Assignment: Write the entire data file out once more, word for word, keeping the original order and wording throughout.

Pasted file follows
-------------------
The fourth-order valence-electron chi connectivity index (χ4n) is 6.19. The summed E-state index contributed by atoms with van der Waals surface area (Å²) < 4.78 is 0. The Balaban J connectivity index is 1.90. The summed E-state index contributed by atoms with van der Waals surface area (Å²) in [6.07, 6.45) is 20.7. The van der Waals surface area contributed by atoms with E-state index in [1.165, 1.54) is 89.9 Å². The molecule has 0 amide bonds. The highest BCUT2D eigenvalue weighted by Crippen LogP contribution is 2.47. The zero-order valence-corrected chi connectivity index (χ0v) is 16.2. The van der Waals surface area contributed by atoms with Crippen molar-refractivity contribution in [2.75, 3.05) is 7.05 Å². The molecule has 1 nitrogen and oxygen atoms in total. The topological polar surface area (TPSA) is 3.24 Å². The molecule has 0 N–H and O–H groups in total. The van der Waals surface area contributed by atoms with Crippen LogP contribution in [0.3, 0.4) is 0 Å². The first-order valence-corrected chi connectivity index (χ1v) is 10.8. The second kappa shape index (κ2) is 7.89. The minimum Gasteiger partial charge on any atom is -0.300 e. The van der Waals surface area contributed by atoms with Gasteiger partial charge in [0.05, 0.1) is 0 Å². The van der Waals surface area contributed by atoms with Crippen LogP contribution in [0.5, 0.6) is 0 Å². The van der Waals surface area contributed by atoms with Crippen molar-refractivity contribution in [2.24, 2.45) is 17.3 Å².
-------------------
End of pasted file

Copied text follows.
The fourth-order valence-electron chi connectivity index (χ4n) is 6.19. The summed E-state index contributed by atoms with van der Waals surface area (Å²) < 4.78 is 0. The Balaban J connectivity index is 1.90. The summed E-state index contributed by atoms with van der Waals surface area (Å²) in [6.07, 6.45) is 20.7. The van der Waals surface area contributed by atoms with E-state index in [1.165, 1.54) is 89.9 Å². The molecule has 0 amide bonds. The highest BCUT2D eigenvalue weighted by Crippen LogP contribution is 2.47. The zero-order valence-corrected chi connectivity index (χ0v) is 16.2. The van der Waals surface area contributed by atoms with Crippen molar-refractivity contribution in [2.75, 3.05) is 7.05 Å². The molecule has 1 nitrogen and oxygen atoms in total. The topological polar surface area (TPSA) is 3.24 Å². The molecule has 0 N–H and O–H groups in total. The van der Waals surface area contributed by atoms with Crippen LogP contribution in [0.3, 0.4) is 0 Å². The first-order valence-corrected chi connectivity index (χ1v) is 10.8. The second kappa shape index (κ2) is 7.89. The minimum Gasteiger partial charge on any atom is -0.300 e. The van der Waals surface area contributed by atoms with Gasteiger partial charge in [0.05, 0.1) is 0 Å². The van der Waals surface area contributed by atoms with Crippen LogP contribution in [0.5, 0.6) is 0 Å². The van der Waals surface area contributed by atoms with Crippen molar-refractivity contribution in [2.24, 2.45) is 17.3 Å².